The first moment when I stepped out of the train station in the afternoon of February 22, I felt that the trip to Moissac was going to be special. The cool air was crystal clean, saturated by golden sunlight and the faint smell of faraway fireplaces. No more close-knitted houses with well-decorated balcony, and no more busy streets lined by a rich variety of modern shops. Moissac is simpler and more peaceful than Toulouse. Here the road is widely open before us, lined by small brick houses with plain red roofs and lovely chimneys. Now and then clusters of winter trees with scant leaves and abundant branches appear in the interval of small houses. In their gray and dark green canopy one could sometimes catch a glimpse of a beautiful mansion, which stood on the small uplands. As we walked towards our hotel, the roads were leading upwards, as if we were heading towards the top of a hill.
After walking up a steep slope, we are literally on the top of everything: under the clear blue sky there is a magnificent view of brick roofs and dark green trees, with the flowing Garonne River clearly visible in the distance. Turning away from the view we saw a stone cross, which marks the entrance to the International Housing Center, our “hotel”. What I love the most about the hotel is the nice “common room” on the first floor where we gathered everyday to discuss, to watch movies, and to eat breakfasts and dinners together. Painted on the front wall of the room is a huge tree whose branches resemble the roads of Moissac, leading towards different lovely places and situated in a refreshingly idyllic environment. Then there is the inviting fireplace with nice chairs and cushions. The firewood would be gently burning every night when we squeezed together lovingly like a family. Afterwards when we got back to our room upstairs, we would find that our hairs have the faint smell of firewood. 🙂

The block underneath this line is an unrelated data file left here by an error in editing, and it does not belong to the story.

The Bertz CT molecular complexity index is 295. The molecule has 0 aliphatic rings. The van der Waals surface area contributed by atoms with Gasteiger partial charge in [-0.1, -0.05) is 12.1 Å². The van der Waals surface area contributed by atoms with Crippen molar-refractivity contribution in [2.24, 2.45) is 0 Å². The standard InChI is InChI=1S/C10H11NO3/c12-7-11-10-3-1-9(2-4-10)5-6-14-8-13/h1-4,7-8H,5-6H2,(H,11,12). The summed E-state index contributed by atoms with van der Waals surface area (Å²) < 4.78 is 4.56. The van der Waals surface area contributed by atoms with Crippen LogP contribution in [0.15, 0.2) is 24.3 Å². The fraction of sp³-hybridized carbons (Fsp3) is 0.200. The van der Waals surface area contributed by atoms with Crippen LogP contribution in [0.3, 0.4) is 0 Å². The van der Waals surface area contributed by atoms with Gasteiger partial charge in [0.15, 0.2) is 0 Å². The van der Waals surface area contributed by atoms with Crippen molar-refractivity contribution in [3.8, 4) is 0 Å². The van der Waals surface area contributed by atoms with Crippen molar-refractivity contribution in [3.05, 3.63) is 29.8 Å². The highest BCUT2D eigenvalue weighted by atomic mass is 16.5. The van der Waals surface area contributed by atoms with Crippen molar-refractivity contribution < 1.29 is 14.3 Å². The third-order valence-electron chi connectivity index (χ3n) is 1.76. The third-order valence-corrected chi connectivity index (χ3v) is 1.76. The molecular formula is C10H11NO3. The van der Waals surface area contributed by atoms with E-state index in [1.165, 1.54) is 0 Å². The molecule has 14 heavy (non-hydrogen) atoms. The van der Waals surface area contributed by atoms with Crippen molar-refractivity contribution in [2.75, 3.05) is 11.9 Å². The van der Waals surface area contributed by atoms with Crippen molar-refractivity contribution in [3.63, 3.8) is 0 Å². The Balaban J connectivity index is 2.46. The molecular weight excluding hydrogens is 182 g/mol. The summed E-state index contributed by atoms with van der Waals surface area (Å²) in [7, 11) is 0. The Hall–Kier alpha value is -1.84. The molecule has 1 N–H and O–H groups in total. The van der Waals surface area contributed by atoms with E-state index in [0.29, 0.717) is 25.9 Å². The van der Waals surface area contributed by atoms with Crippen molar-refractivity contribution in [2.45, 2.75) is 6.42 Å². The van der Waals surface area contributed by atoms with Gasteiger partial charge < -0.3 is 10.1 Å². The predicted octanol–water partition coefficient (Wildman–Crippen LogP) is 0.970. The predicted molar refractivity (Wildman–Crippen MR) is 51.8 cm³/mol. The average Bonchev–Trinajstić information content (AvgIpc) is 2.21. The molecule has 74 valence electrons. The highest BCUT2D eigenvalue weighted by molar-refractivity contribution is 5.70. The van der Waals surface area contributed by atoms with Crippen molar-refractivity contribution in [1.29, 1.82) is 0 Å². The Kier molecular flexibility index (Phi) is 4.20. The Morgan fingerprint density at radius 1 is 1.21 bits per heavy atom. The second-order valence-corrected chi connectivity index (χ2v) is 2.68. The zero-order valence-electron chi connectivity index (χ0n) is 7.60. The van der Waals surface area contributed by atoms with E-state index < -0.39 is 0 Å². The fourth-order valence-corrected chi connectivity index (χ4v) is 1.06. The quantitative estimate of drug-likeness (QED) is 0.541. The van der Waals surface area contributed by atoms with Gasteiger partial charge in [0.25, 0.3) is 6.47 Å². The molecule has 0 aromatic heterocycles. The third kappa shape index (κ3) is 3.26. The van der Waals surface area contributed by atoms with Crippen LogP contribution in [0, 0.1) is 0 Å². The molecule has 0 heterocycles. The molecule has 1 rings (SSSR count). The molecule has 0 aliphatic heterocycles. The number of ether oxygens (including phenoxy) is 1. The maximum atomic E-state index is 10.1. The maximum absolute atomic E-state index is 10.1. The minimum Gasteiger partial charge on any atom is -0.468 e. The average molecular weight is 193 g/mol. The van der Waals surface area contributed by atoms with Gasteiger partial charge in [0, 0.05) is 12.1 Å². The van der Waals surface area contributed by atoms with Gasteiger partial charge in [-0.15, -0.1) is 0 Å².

What is also interesting to me is the farm we have visited, which gave me the impression of Moissac as especially idyllic. The one farm that all of us have visited is a small one, but the rolling dry weeds and the array of well-tended fruit trees greatly impressed me with their natural beauty, especially in the nice afternoon sunlight. We sat in an old house, which belongs to the mother of Bernard Redon, the farm owner. A nice interview was carried out in the sweet smell of apple juice made from the fresh apples of the farm. The old mother who spoke French with a heavy Occitan accent gave me a sense of going back to an old era when life was simple and everyone was content. Sitting in an old house situated in the beautiful countryside was a truly enjoyable experience, even if I did not understand most of the conversations carried out in French.
Besides physically enjoying the environment of Moissac, we also enriched our knowledge of the subject of immigration. Our interview with the mayor of Moissac: Monsieur Nunzi, is one of the best intellectual experiences we had in Moissac. The mayor is an in-depth observer of the phenomena of immigration in France, especially in Moissac. In his talk we could see a broad perspective on the problem of North African immigrants’ integration in French society. In terms of gender division, the mayor told us several stories about how Muslim women lose freedom when they get married and how religious pressure and patriarchal family repress them. These factors fundamentally limited the female immigrants’ ability to totally integrate into the French society. In terms of generational division, religion poses barriers to young Muslim immigrants’ integration. In his opinion, for the integration of younger immigrant generations, race is a problem that could be overcomed. The real problems exist in the ingrained cultural and religious differences between host culture and culture of origin. These observations are interesting and have provided new perspectives to our study.
The trip to Moissac did turn out to be unique, as I have predicted at the first moment when I stepped out of the train station. The bright, fresh, and peaceful impression Moissac has left to me and the rich memory of field works combine to make this trip the highlight of my staying in France.
—— By Xueyin Zha
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